Real Estate Pro Articles

Foreclosure and Its Various Types

[Valid RSS feed]  Category Rss Feed -
By : Roby Hicks    99 or more times read
Foreclosure is one of the reasons why the real estate market is in a bad shape. Foreclosure takes place when a borrower or homeowner defaults or fails to make his monthly payments. The lender sends a notice of default. When necessary actions are not taken, this will ultimately lead to foreclosure, where the lender takes over the property and sells it to recover the losses from the default.

The process may be similar but there are actually different types of foreclosure. This depends on the mortgage contract and the actions taken by the parties involved. Here are the different types of foreclosure:

Judicial foreclosure

The judicial foreclosure process in each state is different. However, one of their common characteristics is that they are strict. There is judicial foreclosure if the court is involved. However, it all starts with a notice of default. If the notice is ignored or no action is taken by the borrower, a lawsuit is filed by the lender. The complaint triggers a lis pendens to be filed. This is necessary so that any person interested to purchase the property in question will be notified that there is a pending case involving the house. A trial follows, then a settlement.

After that, the court releases a writ of sale and then the property in question is sold through an auction. You will still have the opportunity to repossess the property, as long as you abide with the conditions set for you.

Statutory or non-judicial foreclosure

This is almost the same with the judicial foreclosure. However, no lawsuit is involved. This happens when the borrower or the homeowner defaults. A notice of default is sent. If no actions were taken to correct it, the borrower will receive a notice of sale of the property by the lender. After that, the property is sold through an auction.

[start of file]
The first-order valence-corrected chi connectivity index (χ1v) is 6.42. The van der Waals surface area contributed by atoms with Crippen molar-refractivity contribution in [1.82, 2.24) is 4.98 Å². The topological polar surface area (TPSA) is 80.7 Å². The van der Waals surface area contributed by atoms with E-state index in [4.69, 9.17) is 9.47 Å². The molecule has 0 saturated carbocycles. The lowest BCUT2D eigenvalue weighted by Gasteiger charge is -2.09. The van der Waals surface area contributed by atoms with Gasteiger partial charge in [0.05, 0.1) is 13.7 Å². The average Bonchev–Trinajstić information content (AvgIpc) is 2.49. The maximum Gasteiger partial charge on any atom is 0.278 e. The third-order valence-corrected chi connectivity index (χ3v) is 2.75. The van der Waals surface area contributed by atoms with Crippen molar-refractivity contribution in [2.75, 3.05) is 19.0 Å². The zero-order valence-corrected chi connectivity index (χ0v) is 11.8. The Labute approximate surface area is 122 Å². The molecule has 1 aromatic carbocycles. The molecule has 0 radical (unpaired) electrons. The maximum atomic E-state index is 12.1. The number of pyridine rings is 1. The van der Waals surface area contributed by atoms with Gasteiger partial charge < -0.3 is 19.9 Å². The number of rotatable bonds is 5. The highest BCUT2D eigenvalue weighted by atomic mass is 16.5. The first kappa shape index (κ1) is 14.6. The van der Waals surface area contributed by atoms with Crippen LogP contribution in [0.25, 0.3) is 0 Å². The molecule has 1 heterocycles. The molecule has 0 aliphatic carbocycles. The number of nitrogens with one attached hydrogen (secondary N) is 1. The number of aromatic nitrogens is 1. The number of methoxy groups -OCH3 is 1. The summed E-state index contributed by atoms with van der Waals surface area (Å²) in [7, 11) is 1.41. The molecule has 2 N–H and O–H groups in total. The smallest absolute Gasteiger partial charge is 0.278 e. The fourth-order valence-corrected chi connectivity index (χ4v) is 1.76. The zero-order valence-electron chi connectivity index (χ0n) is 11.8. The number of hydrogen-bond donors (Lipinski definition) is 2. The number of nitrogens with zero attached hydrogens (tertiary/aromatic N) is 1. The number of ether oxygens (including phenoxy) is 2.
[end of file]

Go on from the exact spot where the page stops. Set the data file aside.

Strict foreclosure

The lender files a lawsuit after the borrower fails to pay his obligation. After the court finds sufficient information that the borrower is at fault, it will order the borrower to make the necessary payment at a given period. If the borrower fails to make pay the lender during the timeframe given, the court will give the lender the right of the property to the lender. The lender then gets the chance to sell the property to recover the losses incurred when the borrower defaulted.

Deed in lieu of foreclosure

If you want to avoid foreclosure, then this is what you want to be doing. Here, you will hand the ownership of the property to the lender. This will mean that the foreclosure will not be reflected on your credit. However, you will lose the equity that you have built on the property.

Read your mortgage contract carefully and check the kind of foreclosure you might be dealing with. This is essential especially if you have defaulted so that you will know the next steps you should take. It is advisable that you consult a lawyer. However, what is more important is that you avoid any type of foreclosure if you can. This will not only hurt your credit, this can also be emotionally draining for you and your family.

Related Articles

Print This Article
Add To Favorites




© All rights reserved to Real Estate Pro Articles